Audio Interview with Charlton Heston

Interview conducted by Tony Macklin. Audio interview originally published on March 29, 2009 @ tonymacklin.net.

Listen to the audio interview with Charlton Heston (MP3 format, approximately 89 minutes).

Charlton Heston was my first major interview. It also was the first movie set I visited. The interview was in Heston's trailer on the set of Earthquake.

When my wife met Heston outside his trailer, she blurted, "You're so handsome. You're so handsome."

The interview went well; I concentrated on how Heston was a leading man who seldom got the woman. And we spoke about Heston's meaningful relationship with Orson Welles.

During my time visiting the set of Earthquake I had two memorable personal experiences. On the set I found myself standing next to a woman who took my breath away -- it was the divine Ava Gardner.

I also went out with a man who on screen played a friend of the fabled Bowery Boys -- Gabriel Dell, who had a role in Earthquake. Because of Gabe, I got to talk on the phone with a childhood actor for whom I had great affinity -- Huntz Hall who played the irrepressible Sach.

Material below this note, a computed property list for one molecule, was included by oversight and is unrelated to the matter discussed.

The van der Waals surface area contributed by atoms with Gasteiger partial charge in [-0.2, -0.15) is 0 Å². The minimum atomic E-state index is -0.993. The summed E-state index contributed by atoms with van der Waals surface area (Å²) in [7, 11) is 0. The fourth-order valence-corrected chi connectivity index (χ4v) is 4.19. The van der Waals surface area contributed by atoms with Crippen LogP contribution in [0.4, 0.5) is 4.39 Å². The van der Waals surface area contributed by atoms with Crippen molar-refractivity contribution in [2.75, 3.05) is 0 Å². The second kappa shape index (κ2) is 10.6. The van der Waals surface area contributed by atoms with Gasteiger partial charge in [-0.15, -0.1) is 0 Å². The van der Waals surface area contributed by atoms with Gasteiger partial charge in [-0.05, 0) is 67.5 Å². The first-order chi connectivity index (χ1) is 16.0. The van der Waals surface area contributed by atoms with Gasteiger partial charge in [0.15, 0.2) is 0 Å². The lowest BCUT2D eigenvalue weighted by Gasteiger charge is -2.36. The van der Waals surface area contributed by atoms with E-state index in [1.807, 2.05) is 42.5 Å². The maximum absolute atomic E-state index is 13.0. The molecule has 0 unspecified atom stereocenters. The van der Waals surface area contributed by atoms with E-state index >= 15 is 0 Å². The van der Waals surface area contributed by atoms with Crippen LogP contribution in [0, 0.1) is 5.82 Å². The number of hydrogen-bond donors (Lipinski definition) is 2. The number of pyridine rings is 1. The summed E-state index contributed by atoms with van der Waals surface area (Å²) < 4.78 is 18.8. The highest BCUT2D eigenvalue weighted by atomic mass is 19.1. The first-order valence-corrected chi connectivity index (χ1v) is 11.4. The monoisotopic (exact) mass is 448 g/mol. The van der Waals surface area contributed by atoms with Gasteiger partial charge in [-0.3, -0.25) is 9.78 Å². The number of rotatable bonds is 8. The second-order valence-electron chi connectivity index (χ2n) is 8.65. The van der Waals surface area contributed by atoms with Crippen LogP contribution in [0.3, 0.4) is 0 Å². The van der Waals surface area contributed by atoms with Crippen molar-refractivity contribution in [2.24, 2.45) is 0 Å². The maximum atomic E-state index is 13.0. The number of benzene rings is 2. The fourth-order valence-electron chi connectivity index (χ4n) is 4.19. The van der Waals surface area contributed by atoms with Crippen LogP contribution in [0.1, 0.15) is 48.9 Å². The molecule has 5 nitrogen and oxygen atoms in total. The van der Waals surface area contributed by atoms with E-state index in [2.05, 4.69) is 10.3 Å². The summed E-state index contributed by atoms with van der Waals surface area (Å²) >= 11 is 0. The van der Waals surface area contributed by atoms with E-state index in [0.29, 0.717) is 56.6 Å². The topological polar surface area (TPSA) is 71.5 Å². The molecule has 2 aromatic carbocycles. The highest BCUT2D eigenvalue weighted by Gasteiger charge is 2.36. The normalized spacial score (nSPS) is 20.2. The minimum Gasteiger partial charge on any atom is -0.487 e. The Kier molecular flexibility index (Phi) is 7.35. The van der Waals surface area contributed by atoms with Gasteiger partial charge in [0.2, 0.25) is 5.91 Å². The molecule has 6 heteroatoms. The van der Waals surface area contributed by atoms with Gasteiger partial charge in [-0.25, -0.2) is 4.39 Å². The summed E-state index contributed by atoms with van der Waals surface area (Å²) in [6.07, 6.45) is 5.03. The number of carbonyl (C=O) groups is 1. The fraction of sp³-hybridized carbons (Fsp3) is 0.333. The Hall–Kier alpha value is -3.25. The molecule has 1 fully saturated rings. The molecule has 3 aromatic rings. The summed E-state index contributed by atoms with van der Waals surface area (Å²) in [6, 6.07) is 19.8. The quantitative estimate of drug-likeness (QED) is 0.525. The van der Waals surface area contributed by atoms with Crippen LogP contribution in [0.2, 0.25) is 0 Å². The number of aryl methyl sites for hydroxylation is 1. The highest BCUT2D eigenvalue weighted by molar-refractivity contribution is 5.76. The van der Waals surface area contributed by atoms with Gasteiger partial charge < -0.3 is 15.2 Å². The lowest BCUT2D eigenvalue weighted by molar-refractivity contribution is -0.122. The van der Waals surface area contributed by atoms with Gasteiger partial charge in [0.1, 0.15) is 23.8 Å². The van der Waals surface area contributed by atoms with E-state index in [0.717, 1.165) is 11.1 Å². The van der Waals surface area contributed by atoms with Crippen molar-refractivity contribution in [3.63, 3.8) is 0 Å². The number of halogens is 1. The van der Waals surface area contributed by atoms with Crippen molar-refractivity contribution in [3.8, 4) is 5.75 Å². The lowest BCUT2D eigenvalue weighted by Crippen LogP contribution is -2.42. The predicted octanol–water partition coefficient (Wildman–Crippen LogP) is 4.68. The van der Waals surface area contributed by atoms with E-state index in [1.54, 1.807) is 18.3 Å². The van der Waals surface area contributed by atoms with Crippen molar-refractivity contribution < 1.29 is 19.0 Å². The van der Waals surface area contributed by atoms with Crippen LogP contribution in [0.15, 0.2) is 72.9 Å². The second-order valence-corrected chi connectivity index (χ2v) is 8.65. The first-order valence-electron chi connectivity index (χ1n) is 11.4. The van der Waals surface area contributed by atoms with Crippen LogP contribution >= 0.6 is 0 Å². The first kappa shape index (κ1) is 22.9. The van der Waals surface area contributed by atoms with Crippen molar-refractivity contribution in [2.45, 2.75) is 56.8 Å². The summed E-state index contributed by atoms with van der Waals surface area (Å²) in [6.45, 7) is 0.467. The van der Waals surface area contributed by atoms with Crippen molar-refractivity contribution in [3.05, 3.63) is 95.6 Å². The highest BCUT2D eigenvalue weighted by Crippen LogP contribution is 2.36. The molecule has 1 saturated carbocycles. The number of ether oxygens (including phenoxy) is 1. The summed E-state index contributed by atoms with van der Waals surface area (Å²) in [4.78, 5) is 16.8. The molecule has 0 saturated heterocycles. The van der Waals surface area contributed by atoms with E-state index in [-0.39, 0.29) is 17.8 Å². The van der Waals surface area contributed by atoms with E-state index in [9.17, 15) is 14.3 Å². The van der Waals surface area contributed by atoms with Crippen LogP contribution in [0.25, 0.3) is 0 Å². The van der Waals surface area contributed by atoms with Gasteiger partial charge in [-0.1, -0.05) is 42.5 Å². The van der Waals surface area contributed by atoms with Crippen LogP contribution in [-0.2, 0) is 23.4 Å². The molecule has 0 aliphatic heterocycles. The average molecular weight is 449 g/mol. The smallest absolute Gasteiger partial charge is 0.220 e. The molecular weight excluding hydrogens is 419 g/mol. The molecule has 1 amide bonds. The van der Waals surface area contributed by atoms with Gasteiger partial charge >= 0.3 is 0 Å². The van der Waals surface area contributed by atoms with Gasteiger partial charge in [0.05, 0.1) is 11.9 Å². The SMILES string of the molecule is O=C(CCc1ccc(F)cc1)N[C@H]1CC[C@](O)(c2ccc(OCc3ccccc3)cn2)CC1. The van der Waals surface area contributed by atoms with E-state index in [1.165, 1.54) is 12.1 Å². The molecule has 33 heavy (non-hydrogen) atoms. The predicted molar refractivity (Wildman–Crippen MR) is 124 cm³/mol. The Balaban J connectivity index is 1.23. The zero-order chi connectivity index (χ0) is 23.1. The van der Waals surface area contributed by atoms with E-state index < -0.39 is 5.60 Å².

Hall wasn't able to join us, but I was able to tell him what he had meant to me as I grew up in the movie theater.

Heston wrote down his home phone number for me. I later gave it as a keepsake to the mother of a colleague who was a friend of mine at the University.

Chuck, Ava, and Sach -- what a wonderland of personality.

The following is the introduction to the interview as it appeared in Voices from the Set: The Film Heritage Interviews (2000).

Born in Evanston, Illinois. Charlton Heston has acted in nearly 100 films, including The Greatest Show on Earth, The Ten Commandments, Ben-Hur, El Cid, Khartoum, Planet of the Apes, Will Penny, and Earthquake. He received the best actor Oscar for Ben-Hur in 1959, the Academy's Jean Hersholt Humanitarian Award in 1977, and the Screen Actor's Guild Lifetime Achievement Award in 1972.

The Heston interview was on the set of Earthquake. Published in the Fall 1974 issue of Film Heritage.

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